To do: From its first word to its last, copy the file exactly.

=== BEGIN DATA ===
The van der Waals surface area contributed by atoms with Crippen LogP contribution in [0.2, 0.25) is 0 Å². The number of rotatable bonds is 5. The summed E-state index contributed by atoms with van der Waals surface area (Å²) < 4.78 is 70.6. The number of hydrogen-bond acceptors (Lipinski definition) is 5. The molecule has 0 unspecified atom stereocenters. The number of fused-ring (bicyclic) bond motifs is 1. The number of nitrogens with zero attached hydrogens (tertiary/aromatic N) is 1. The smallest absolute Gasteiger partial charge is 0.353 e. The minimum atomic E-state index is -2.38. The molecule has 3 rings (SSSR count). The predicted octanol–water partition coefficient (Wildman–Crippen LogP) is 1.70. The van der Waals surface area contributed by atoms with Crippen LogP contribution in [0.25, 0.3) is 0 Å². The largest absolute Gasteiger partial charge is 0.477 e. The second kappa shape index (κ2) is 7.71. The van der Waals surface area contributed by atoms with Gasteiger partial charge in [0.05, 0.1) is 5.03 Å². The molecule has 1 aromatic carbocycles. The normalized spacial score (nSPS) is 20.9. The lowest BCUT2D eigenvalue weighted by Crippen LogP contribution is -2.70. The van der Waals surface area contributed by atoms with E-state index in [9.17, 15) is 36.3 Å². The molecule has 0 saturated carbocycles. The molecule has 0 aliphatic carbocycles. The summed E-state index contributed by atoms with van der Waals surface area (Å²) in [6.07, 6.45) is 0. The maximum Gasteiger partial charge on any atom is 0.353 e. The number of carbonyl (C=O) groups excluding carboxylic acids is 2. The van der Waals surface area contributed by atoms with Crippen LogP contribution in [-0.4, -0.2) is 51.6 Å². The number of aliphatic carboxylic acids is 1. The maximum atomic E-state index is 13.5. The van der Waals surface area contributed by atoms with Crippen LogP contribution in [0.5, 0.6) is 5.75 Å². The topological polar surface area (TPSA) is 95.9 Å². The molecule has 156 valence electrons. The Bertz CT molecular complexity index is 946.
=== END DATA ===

The van der Waals surface area contributed by atoms with Crippen LogP contribution in [0.2, 0.25) is 0 Å². The number of rotatable bonds is 5. The summed E-state index contributed by atoms with van der Waals surface area (Å²) < 4.78 is 70.6. The number of hydrogen-bond acceptors (Lipinski definition) is 5. The molecule has 0 unspecified atom stereocenters. The number of fused-ring (bicyclic) bond motifs is 1. The number of nitrogens with zero attached hydrogens (tertiary/aromatic N) is 1. The smallest absolute Gasteiger partial charge is 0.353 e. The minimum atomic E-state index is -2.38. The molecule has 3 rings (SSSR count). The predicted octanol–water partition coefficient (Wildman–Crippen LogP) is 1.70. The van der Waals surface area contributed by atoms with Crippen LogP contribution in [0.25, 0.3) is 0 Å². The largest absolute Gasteiger partial charge is 0.477 e. The second kappa shape index (κ2) is 7.71. The van der Waals surface area contributed by atoms with Gasteiger partial charge in [0.05, 0.1) is 5.03 Å². The molecule has 1 aromatic carbocycles. The normalized spacial score (nSPS) is 20.9. The lowest BCUT2D eigenvalue weighted by Crippen LogP contribution is -2.70. The van der Waals surface area contributed by atoms with E-state index in [9.17, 15) is 36.3 Å². The molecule has 0 saturated carbocycles. The molecule has 0 aliphatic carbocycles. The summed E-state index contributed by atoms with van der Waals surface area (Å²) in [6.07, 6.45) is 0. The maximum Gasteiger partial charge on any atom is 0.353 e. The number of carbonyl (C=O) groups excluding carboxylic acids is 2. The van der Waals surface area contributed by atoms with Crippen LogP contribution in [-0.4, -0.2) is 51.6 Å². The number of aliphatic carboxylic acids is 1. The maximum atomic E-state index is 13.5. The van der Waals surface area contributed by atoms with Crippen LogP contribution in [0.5, 0.6) is 5.75 Å². The topological polar surface area (TPSA) is 95.9 Å². The molecule has 156 valence electrons. The Bertz CT molecular complexity index is 946.